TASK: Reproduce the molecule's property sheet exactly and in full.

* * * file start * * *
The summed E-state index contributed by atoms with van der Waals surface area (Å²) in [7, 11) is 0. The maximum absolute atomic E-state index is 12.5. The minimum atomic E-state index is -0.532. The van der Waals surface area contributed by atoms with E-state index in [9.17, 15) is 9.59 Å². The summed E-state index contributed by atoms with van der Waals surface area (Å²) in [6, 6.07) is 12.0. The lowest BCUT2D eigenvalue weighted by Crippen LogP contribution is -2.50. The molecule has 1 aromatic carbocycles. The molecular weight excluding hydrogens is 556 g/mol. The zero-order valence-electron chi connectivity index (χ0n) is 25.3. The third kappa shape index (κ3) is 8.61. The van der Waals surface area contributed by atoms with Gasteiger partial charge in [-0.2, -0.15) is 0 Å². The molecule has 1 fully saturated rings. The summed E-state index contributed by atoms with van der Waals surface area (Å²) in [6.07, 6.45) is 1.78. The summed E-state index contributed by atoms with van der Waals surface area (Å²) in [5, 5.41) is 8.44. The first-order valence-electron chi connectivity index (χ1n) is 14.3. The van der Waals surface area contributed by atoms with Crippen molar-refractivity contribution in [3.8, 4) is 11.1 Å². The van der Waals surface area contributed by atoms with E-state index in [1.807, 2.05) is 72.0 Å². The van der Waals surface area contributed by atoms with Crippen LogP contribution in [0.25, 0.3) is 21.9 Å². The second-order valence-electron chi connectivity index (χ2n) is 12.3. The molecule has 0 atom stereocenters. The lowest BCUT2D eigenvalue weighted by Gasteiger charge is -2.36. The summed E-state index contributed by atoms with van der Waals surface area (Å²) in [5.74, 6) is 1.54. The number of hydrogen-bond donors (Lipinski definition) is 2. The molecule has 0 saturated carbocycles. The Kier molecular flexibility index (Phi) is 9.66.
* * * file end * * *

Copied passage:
The summed E-state index contributed by atoms with van der Waals surface area (Å²) in [7, 11) is 0. The maximum absolute atomic E-state index is 12.5. The minimum atomic E-state index is -0.532. The van der Waals surface area contributed by atoms with E-state index in [9.17, 15) is 9.59 Å². The summed E-state index contributed by atoms with van der Waals surface area (Å²) in [6, 6.07) is 12.0. The lowest BCUT2D eigenvalue weighted by Crippen LogP contribution is -2.50. The molecule has 1 aromatic carbocycles. The molecular weight excluding hydrogens is 556 g/mol. The zero-order valence-electron chi connectivity index (χ0n) is 25.3. The third kappa shape index (κ3) is 8.61. The van der Waals surface area contributed by atoms with Gasteiger partial charge in [-0.2, -0.15) is 0 Å². The molecule has 1 fully saturated rings. The summed E-state index contributed by atoms with van der Waals surface area (Å²) in [6.07, 6.45) is 1.78. The summed E-state index contributed by atoms with van der Waals surface area (Å²) in [5, 5.41) is 8.44. The first-order valence-electron chi connectivity index (χ1n) is 14.3. The van der Waals surface area contributed by atoms with Crippen molar-refractivity contribution in [3.8, 4) is 11.1 Å². The van der Waals surface area contributed by atoms with E-state index in [1.807, 2.05) is 72.0 Å². The van der Waals surface area contributed by atoms with Crippen LogP contribution in [0.25, 0.3) is 21.9 Å². The second-order valence-electron chi connectivity index (χ2n) is 12.3. The molecule has 0 atom stereocenters. The lowest BCUT2D eigenvalue weighted by Gasteiger charge is -2.36. The summed E-state index contributed by atoms with van der Waals surface area (Å²) in [5.74, 6) is 1.54. The number of hydrogen-bond donors (Lipinski definition) is 2. The molecule has 0 saturated carbocycles. The Kier molecular flexibility index (Phi) is 9.66.